Monday, July 2, 2012

Loss and saying goodbye

I am almost afraid to read the paper these days. It seems every time I do, there is someone I know listed in the obituaries. It is always a shock, accompanied by varying degrees of personal sadness.

During those times, I have to fight the urge to interview family members and friends to construct a story to memorialize them. I had written such stories for so long. In all my years writing for a newspaper, memorials were always one of my least favorite stories to write. They were difficult because they were so important. As the last comments ever said about a person, those stories almost always had an impact. They were so positive. Something can be said in those final moments after death about every person, whether they lead the life of a celebrity or are a homeless recluse. Every person has a story. Everybody does something well. Often times, that final story is the only time a person's name ever appears in a newspaper.

I didn't write about every person who died in our town, but I wrote about those who were prominent members of the community. Stories memorializing the deceased was also warranted if a death accompanied a news event, such as an accident or other tragic circumstance. I also wrote about people I knew to be special.

Most newspapers have their own policy regarding obituaries and death notices. It was through those guidelines that I learned the mechanics of writing them. As the years went on though, I realized how invaluable they were to grieving families. They were always clipped and saved. They deserved effort. Nearly every one of the stories I wrote became personal to me. I put my heart and soul into them. I often cried when I wrote them. If I knew the person who died and was fond of them, I often wrote the words straight from my heart, because I too was saying goodbye.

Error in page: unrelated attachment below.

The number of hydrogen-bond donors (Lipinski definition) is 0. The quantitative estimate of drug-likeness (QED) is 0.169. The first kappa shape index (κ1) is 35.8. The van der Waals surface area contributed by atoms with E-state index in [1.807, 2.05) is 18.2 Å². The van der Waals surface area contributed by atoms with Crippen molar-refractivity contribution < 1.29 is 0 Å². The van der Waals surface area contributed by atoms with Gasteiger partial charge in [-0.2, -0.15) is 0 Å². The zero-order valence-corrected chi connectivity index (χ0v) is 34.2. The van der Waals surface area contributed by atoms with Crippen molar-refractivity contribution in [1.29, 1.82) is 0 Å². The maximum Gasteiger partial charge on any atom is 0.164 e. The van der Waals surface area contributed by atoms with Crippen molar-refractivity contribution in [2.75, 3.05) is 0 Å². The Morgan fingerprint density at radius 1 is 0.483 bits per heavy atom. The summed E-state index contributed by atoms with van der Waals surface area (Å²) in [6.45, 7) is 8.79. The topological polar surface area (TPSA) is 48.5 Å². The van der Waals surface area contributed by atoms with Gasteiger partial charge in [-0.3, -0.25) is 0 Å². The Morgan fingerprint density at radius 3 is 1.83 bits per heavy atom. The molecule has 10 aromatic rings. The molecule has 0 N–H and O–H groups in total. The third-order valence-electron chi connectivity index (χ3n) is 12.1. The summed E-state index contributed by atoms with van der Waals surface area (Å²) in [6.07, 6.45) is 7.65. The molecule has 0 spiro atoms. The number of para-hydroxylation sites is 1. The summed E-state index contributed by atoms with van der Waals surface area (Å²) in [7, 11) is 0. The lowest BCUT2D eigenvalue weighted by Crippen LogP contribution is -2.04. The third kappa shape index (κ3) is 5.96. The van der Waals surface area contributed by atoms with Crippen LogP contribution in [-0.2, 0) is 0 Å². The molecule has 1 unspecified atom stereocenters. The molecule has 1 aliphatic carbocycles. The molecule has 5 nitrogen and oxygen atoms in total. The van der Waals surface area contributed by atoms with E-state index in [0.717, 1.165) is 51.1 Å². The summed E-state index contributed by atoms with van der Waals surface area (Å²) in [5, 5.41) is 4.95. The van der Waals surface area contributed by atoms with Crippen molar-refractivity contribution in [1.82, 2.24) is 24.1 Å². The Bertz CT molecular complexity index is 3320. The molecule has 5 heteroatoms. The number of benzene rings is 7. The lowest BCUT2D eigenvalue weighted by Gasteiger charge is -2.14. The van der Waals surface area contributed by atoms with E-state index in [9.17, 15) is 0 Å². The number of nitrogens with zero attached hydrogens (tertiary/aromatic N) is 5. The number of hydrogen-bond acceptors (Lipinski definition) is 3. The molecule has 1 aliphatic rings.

The memories and feelings that are conjured up by a person's death, at least for me, come from a place beyond my conscious mind. Just seeing a name or a picture can awaken emotions that I may have not even known were there. It is almost like that little sound you make when you are startled. You hear it, and know it came out of you, but you have no idea how, why, or where it came from. 

This morning I read an obituary for a woman that I knew. Had I still lived there, I would have certainly written about her. She was a good, caring woman who was always helpful to others; she was a volunteer who devoted her time and energy to causes she believed in. She was feisty and funny. Truthfully, she was no  more than an acquaintance, but there was something about her warm smile and a good-natured heart. I admired her spunk. Rest in peace Barb Oliver.
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